Leaving a legacy: Grant gives artist freedom to capture images of county parksWORTHINGTON — As Agnes “Bobbie” Alsgaard-Lien was sitting in Robertson County park along Loon Lake in Jackson County contemplating her next painting, a fledgling bird paid her a serendipitous visit.
WORTHINGTON — As Agnes “Bobbie” Alsgaard-Lien was sitting in Robertson County park along Loon Lake in Jackson County contemplating her next painting, a fledgling bird paid her a serendipitous visit.
“This baby robin came flying in, dead speed, and all of a sudden, there was my camper,” related Bobbie. “It grabbed on to the metal wires of the camper, clung there, and just looked at me. I thought, ‘Oh, I’ve got to get my canvas.’ Most people would say, ‘I’ve got to get my camera,” but for me it was the canvas.”
As she tried to capture the moment with her paintbrush, Bobbie began to worry about the fate of the robin, which seemed in need of rescue.
“But this bird hung on just long enough for me to paint it, and when I was done painting, it flew away, just fine. It modeled for me,” she said.
The small bird painting became a diptych — three paintings that grouped together form a full image — that is included in Bobbie’s solo exhibit, “County Parks.” The show is the result of an Art Legacy Grant received through Southwest Minnesota Arts and Humanities Council.
Bobbie, who has been an art instructor at Minnesota West Community and Technical College, Worthington campus, for 25 years, had planned to take a year-long sabbatical from her job when the grant opportunity came along. Due to family health issues and other commitments, she had to scale back the scope of the grant project from 18 counties to six, but the idea was to undertake a series of landscape paintings and drawings from county parks in southwest Minnesota.
“This grant would allow me to get lost in my painting for vast amounts of time, allowing me to transform the richness, the beauty and the subtle contours of southern Minnesota’s landscapes into art,” she wrote in the grant application. “… This project will allow me to create a body of drawings and paintings and provide a high-quality arts experience for me and the members of the counties that will receive my artwork. Many pieces will reflect the importance of the landscape viewed from the country parks. Visitors to the courthouses and galleries where the work is exhibited will view my artwork and will be encouraged to develop a new way to look at nature.”
Why county parks?
Bobbie’s decision to focus on county parks was influenced by both personal past history and current events.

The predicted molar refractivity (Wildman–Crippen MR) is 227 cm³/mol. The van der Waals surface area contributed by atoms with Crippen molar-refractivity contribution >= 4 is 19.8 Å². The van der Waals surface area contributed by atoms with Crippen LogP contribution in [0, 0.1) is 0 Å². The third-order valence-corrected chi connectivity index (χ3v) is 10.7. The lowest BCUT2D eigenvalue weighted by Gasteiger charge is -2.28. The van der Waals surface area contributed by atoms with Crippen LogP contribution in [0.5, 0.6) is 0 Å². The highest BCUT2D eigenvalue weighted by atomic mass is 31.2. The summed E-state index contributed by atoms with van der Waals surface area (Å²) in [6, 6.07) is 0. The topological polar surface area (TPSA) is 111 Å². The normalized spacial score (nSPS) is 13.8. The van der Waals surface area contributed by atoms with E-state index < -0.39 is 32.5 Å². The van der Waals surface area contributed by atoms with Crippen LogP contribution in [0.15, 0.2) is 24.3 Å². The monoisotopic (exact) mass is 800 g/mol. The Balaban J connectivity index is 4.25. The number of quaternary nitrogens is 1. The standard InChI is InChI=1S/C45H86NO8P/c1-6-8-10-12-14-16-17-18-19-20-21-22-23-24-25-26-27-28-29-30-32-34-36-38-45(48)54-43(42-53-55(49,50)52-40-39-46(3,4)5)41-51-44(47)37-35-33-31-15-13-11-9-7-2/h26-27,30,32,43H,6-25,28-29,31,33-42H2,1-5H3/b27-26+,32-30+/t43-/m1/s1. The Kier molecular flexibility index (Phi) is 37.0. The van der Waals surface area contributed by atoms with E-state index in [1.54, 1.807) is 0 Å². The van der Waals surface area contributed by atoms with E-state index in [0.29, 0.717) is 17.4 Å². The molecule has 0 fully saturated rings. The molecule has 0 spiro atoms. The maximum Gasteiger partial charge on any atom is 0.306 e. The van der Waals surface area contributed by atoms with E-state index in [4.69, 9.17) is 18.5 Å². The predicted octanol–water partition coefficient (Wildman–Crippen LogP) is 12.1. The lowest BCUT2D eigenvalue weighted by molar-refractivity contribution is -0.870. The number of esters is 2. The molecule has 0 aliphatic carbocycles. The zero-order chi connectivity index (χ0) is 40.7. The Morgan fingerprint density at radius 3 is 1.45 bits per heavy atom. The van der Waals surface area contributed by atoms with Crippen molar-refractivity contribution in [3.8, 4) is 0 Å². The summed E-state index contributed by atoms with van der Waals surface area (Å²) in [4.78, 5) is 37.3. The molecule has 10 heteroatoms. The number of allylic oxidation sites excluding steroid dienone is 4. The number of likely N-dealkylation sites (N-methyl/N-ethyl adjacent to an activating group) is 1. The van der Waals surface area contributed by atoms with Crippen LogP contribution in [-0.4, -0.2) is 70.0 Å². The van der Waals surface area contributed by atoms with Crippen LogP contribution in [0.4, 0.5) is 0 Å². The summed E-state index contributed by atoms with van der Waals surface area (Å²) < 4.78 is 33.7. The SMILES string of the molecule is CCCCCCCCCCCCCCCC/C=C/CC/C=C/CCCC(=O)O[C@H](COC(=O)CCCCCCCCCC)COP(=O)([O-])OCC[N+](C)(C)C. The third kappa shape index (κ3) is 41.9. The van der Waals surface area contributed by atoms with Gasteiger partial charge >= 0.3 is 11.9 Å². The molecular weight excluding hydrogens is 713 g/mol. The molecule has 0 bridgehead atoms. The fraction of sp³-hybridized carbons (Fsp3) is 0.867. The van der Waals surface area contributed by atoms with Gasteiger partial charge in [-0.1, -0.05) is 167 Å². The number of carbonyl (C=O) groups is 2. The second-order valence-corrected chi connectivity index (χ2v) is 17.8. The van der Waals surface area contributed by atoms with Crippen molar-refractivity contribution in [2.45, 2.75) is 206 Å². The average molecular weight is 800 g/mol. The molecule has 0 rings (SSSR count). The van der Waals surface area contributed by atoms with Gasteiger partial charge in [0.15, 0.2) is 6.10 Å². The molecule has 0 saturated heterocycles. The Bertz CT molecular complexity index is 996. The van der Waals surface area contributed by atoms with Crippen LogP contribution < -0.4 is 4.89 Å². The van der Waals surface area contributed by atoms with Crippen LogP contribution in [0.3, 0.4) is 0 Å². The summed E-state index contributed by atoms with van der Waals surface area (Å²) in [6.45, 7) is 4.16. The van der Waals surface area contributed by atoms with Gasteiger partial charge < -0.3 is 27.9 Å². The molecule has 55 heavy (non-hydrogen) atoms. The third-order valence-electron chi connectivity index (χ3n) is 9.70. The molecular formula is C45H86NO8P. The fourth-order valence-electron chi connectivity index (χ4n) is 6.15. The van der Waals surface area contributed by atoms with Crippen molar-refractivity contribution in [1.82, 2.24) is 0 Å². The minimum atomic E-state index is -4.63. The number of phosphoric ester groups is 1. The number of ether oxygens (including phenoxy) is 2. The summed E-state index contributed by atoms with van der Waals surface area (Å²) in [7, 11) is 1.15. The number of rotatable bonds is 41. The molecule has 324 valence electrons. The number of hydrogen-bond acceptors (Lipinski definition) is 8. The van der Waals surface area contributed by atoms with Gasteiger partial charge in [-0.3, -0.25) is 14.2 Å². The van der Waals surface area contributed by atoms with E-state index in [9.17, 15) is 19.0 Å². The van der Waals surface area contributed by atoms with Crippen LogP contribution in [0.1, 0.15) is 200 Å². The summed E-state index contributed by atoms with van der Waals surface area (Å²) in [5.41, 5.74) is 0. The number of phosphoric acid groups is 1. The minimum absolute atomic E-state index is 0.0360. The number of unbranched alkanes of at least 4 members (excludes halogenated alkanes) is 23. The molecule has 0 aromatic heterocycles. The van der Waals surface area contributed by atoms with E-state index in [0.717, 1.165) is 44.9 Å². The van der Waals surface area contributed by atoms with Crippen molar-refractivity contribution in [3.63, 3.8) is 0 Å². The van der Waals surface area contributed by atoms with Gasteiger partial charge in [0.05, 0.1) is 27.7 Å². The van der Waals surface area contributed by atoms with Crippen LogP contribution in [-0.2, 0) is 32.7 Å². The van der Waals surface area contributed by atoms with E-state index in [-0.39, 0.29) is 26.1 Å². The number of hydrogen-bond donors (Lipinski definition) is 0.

“We used to go to county parks as children, as a family,” she recalled. “We’d go there to fish and play, never traveled far from home. So county parks were always important to me. I had tactilely felt the wonderment of county parks, getting down there with the worms and dirt and rocks, so it was not foreign to me.
“… Then, one day I heard a news report about (national and state) parks being in financial trouble, and I thought, if those parks are in trouble, county parks are going to be in real trouble. The idea grew larger and larger, and the next thing I knew, I’m writing a grant.”
In doing so, Bobbie also contemplated the “legacy” concept of the grant — how she could leave a legacy and about what she wanted to leave a legacy.
“I’d ask these questions as I was doing dishes, driving to work, grocery shopping,” she explained. “I wanted to leave these paintings somewhere, and the first word in what I was doing was county. I teach public art, but most people don’t go to museums, find them totally foreign, but everybody has to go to a courthouse, so that’s one way to make people look at original art.”
Each of the six counties — Cottonwood, Jackson, Murray, Nobles, Rock, Pipestone — will be given one painting or drawing from their area, with the intention that it will be displayed in public view. During the exhibit, people will be asked to vote on which painting should go to the respective courthouse, and Bobbie has also invited each county’s commissioners to cast a ballot.
As she stated as her intention in the grant application, Bobbie did the bulk of her painting at each park site, retiring to her studio only when weather and circumstances kept her from the field.